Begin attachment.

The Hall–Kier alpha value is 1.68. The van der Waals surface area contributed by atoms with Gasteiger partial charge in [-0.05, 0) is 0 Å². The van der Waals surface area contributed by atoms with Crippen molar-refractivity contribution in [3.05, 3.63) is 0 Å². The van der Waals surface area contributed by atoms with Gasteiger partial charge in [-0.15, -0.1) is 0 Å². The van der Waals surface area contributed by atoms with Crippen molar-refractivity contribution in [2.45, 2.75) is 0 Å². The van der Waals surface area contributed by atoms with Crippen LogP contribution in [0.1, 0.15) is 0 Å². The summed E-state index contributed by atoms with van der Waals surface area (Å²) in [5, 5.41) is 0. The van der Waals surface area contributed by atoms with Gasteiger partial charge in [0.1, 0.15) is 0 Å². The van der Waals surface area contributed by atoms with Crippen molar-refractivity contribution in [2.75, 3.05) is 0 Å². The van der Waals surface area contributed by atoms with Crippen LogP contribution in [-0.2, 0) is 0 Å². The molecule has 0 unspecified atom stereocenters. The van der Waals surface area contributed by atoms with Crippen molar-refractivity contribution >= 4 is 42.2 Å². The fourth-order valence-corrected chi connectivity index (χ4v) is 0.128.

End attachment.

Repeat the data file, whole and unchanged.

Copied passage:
The Hall–Kier alpha value is 1.68. The van der Waals surface area contributed by atoms with Gasteiger partial charge in [-0.05, 0) is 0 Å². The van der Waals surface area contributed by atoms with Crippen molar-refractivity contribution in [3.05, 3.63) is 0 Å². The van der Waals surface area contributed by atoms with Gasteiger partial charge in [-0.15, -0.1) is 0 Å². The van der Waals surface area contributed by atoms with Crippen molar-refractivity contribution in [2.45, 2.75) is 0 Å². The van der Waals surface area contributed by atoms with Crippen LogP contribution in [0.1, 0.15) is 0 Å². The summed E-state index contributed by atoms with van der Waals surface area (Å²) in [5, 5.41) is 0. The van der Waals surface area contributed by atoms with Gasteiger partial charge in [0.1, 0.15) is 0 Å². The van der Waals surface area contributed by atoms with Crippen molar-refractivity contribution in [2.75, 3.05) is 0 Å². The van der Waals surface area contributed by atoms with Crippen LogP contribution in [-0.2, 0) is 0 Å². The molecule has 0 unspecified atom stereocenters. The van der Waals surface area contributed by atoms with Crippen molar-refractivity contribution >= 4 is 42.2 Å². The fourth-order valence-corrected chi connectivity index (χ4v) is 0.128.